Straight-line winds roared through Mansfield early Wednesday morning, toppling trees and fences and leaving thousands without electricity for most of the day.
The Mansfield school district cancelled classes for the day since several of the campuses were without electricity. The rooftops of portable buildings at Coble and Worley middle schools were also ripped off, said Donald Williams, assistant superintendent of communications and marketing.
“About 100 trees at various campuses and fences were also damaged,” Williams said. “We’re in the process of assessing and evaluating the cost.”
Students will not have to make up the missed day, Williams said, because “we are still good on meeting the number of hours required.”
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Businesses throughout the city were also closed Wednesday due to a lack of electricity, from Walmart to Sprouts.
Tom Thumb, 980 U.S. 287, had an even bigger problem than its loss of electricity. Winds clocked at more than 80 mph shattered the store’s glass front doors.
Frozen food manager Mitch Wilson was stocking the food cases at 2:20 a.m. Wednesday when the wind hit.
“I was filling my display and I heard this big crash,” said Wilson, who was standing a few feet away from the doors. “I saw the glass coming in. (The second set of doors) opened and I saw all the displays being sucked inside. Then I ran.”
Oncor worked throughout the day to restore electricity, while city crews cleared downed trees from the streets and medians. Traffic signals were out at several intersections, including on the northbound U.S 287 access road and FM 157, where the light posts were twisted at least 45 degrees.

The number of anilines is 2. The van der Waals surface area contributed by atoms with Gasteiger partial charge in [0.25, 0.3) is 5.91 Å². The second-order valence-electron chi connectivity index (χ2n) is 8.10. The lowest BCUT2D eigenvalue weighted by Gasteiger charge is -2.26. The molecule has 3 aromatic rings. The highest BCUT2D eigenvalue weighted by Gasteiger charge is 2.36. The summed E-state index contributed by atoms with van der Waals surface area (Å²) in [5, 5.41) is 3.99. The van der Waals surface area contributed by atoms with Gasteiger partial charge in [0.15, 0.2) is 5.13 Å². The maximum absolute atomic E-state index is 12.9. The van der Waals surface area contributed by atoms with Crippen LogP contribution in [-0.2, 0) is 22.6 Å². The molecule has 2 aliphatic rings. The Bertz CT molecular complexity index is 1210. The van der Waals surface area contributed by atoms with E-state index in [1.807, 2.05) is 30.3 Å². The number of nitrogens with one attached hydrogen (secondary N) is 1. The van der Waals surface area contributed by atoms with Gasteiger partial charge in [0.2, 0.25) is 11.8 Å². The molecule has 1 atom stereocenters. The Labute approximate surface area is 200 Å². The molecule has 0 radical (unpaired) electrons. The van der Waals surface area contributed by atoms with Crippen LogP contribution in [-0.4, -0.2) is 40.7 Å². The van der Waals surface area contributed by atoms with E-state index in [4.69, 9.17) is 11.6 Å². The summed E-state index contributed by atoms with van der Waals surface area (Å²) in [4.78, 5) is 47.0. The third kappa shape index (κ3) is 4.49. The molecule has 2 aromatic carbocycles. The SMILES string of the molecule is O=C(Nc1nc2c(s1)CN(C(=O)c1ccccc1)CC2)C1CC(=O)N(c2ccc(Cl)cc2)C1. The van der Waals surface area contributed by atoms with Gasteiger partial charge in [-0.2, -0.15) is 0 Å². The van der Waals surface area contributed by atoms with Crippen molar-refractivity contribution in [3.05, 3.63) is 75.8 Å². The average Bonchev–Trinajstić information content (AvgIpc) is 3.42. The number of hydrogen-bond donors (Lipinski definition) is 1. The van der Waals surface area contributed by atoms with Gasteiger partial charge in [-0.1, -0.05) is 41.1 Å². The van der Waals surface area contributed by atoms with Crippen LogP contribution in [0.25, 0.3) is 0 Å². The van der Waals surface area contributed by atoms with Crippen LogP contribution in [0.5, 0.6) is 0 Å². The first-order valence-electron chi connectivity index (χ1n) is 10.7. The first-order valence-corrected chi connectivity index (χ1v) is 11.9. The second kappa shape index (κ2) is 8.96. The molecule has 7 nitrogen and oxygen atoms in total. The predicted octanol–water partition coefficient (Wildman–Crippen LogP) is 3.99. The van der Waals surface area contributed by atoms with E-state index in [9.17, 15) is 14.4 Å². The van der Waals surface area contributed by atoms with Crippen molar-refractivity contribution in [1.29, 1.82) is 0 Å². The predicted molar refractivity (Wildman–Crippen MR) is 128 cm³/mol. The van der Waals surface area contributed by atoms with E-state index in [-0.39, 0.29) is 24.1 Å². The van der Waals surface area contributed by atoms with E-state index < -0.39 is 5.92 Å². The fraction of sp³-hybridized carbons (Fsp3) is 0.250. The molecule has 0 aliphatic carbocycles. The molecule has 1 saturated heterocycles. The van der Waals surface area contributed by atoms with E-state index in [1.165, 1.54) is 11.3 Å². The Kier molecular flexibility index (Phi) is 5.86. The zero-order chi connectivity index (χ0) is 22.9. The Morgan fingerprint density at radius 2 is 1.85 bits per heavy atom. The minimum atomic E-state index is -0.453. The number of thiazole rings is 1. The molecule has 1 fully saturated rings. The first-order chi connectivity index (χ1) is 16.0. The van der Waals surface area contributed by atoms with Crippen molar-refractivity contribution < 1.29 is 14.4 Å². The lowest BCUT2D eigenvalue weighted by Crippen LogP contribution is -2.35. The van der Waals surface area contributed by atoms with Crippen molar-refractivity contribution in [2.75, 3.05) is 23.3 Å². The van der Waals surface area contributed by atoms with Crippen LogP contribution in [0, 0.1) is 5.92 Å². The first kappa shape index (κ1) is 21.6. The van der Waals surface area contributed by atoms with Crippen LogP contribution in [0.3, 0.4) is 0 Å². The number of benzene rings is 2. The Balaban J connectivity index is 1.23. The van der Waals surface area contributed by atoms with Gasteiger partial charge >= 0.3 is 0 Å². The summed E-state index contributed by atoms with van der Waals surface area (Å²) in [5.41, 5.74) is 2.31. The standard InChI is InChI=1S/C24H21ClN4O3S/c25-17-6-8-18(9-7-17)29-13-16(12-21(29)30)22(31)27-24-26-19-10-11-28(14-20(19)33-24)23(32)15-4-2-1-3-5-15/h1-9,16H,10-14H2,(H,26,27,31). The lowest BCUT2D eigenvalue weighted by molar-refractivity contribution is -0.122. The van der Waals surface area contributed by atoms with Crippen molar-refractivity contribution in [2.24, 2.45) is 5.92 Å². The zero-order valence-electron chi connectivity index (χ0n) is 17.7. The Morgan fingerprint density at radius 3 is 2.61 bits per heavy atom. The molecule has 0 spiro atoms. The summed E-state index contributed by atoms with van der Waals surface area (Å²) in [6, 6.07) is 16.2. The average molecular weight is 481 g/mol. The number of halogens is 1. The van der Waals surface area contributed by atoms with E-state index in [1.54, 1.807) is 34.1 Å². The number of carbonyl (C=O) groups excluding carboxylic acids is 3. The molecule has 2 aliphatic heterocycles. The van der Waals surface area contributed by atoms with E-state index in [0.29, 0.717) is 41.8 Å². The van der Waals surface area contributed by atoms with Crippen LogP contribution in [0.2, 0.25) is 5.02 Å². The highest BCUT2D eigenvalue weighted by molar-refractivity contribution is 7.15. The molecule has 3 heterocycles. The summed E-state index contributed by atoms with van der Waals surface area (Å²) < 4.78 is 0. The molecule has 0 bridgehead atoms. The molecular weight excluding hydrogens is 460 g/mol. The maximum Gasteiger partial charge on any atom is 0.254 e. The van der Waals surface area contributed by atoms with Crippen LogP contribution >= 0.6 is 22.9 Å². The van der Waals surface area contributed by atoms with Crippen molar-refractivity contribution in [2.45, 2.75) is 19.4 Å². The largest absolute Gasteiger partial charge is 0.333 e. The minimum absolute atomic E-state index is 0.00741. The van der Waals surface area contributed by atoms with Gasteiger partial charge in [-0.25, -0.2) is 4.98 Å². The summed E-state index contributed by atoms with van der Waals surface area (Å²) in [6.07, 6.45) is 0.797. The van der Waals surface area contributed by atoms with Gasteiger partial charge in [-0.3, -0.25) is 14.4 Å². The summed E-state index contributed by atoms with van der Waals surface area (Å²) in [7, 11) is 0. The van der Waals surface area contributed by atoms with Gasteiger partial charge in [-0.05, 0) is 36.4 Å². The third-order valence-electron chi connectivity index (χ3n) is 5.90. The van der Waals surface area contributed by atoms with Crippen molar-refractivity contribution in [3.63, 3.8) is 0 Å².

The city opened its lot at 24 N. Mitchell Road to allow residents to drop off trees and limbs on Wednesday, and will also have the lot open from 8 a.m.-5 p.m. Saturday and Sunday.
Crews from Walnut Ridge Baptist Church and United Methodist Committee on Relief (UMCOR) spent the rest of the week cutting up and hauling off fallen trees for residents throughout the community.
“The city called me about a lady on the corner,” said Susan Luttrell, who was working with Methodist churches from Mansfield, Ovilla, Corsicana and Grapevine. “When we finished up with her, I walked around the corner and I saw this.”
Luttrell pointed at a massive mulberry tree resting on what was left of Kenneth Crouch’s fence off Skylark Drive. The roots of the 35-foot tree jutted up in the air, wrapped around Crouch’s new air-conditioning unit and lifted it 45 degrees into the air, he said. Crouch cut the roots from under the unit, settled the air conditioner, turned it on and it worked, he said.
Crouch met Luttrell in his front yard, but he didn’t ask for help for himself but for another neighbor whose house had been hit by the mulberry and almost hit by a huge red oak.
“She has a hole in her roof from where the tree hit it,” said Crouch, who appreciated the volunteers’ help cutting up the huge tree. “I have a chainsaw, but I couldn’t haul it off because it was so large.”
Another of Crouch’s neighbors, Ronnie Stockemer, planted the red oak in his backyard 26 years ago and thought that it would outlive him - at least until Wednesday morning.
“I was getting ready to go to bed,” Stockemer said. “I watched the fence blow down. I ran upstairs and grabbed my wife and my dog. I looked outside and said ‘Where’s my oak tree?’ I couldn’t believe it went down.”
Stockemer, his wife and son began cutting up the huge red oak, but were having trouble lifting the solid tree when the UMCOR volunteers showed up to help.
“More power to them,” Stockemer said. “It’s a godsend.”